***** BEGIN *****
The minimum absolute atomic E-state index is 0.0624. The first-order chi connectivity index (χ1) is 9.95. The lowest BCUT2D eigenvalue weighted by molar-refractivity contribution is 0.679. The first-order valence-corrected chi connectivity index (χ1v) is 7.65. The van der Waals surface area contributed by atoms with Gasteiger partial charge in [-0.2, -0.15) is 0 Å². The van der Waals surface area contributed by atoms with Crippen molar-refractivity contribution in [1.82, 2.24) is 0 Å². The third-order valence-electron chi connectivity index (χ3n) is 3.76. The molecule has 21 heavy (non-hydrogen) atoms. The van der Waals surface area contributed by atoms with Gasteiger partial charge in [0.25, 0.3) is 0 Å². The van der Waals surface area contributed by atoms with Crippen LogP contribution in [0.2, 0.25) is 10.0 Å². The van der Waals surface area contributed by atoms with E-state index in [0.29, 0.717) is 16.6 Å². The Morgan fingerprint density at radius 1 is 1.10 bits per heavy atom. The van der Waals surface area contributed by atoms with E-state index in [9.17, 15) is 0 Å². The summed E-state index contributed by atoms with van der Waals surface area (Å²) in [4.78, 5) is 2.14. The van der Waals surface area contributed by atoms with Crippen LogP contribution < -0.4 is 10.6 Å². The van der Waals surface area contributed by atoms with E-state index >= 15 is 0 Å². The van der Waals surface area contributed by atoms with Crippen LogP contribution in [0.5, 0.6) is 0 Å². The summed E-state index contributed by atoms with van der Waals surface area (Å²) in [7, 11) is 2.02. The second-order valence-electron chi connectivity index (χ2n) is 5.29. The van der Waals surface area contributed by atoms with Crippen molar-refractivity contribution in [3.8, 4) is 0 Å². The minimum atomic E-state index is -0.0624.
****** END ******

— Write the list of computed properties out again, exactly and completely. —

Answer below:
The minimum absolute atomic E-state index is 0.0624. The first-order chi connectivity index (χ1) is 9.95. The lowest BCUT2D eigenvalue weighted by molar-refractivity contribution is 0.679. The first-order valence-corrected chi connectivity index (χ1v) is 7.65. The van der Waals surface area contributed by atoms with Gasteiger partial charge in [-0.2, -0.15) is 0 Å². The van der Waals surface area contributed by atoms with Crippen molar-refractivity contribution in [1.82, 2.24) is 0 Å². The third-order valence-electron chi connectivity index (χ3n) is 3.76. The molecule has 21 heavy (non-hydrogen) atoms. The van der Waals surface area contributed by atoms with Gasteiger partial charge in [0.25, 0.3) is 0 Å². The van der Waals surface area contributed by atoms with Crippen LogP contribution in [0.2, 0.25) is 10.0 Å². The van der Waals surface area contributed by atoms with E-state index in [0.29, 0.717) is 16.6 Å². The Morgan fingerprint density at radius 1 is 1.10 bits per heavy atom. The van der Waals surface area contributed by atoms with E-state index in [9.17, 15) is 0 Å². The summed E-state index contributed by atoms with van der Waals surface area (Å²) in [4.78, 5) is 2.14. The van der Waals surface area contributed by atoms with Crippen LogP contribution < -0.4 is 10.6 Å². The van der Waals surface area contributed by atoms with E-state index >= 15 is 0 Å². The van der Waals surface area contributed by atoms with Crippen LogP contribution in [0.5, 0.6) is 0 Å². The summed E-state index contributed by atoms with van der Waals surface area (Å²) in [7, 11) is 2.02. The second-order valence-electron chi connectivity index (χ2n) is 5.29. The van der Waals surface area contributed by atoms with Crippen molar-refractivity contribution in [3.8, 4) is 0 Å². The minimum atomic E-state index is -0.0624.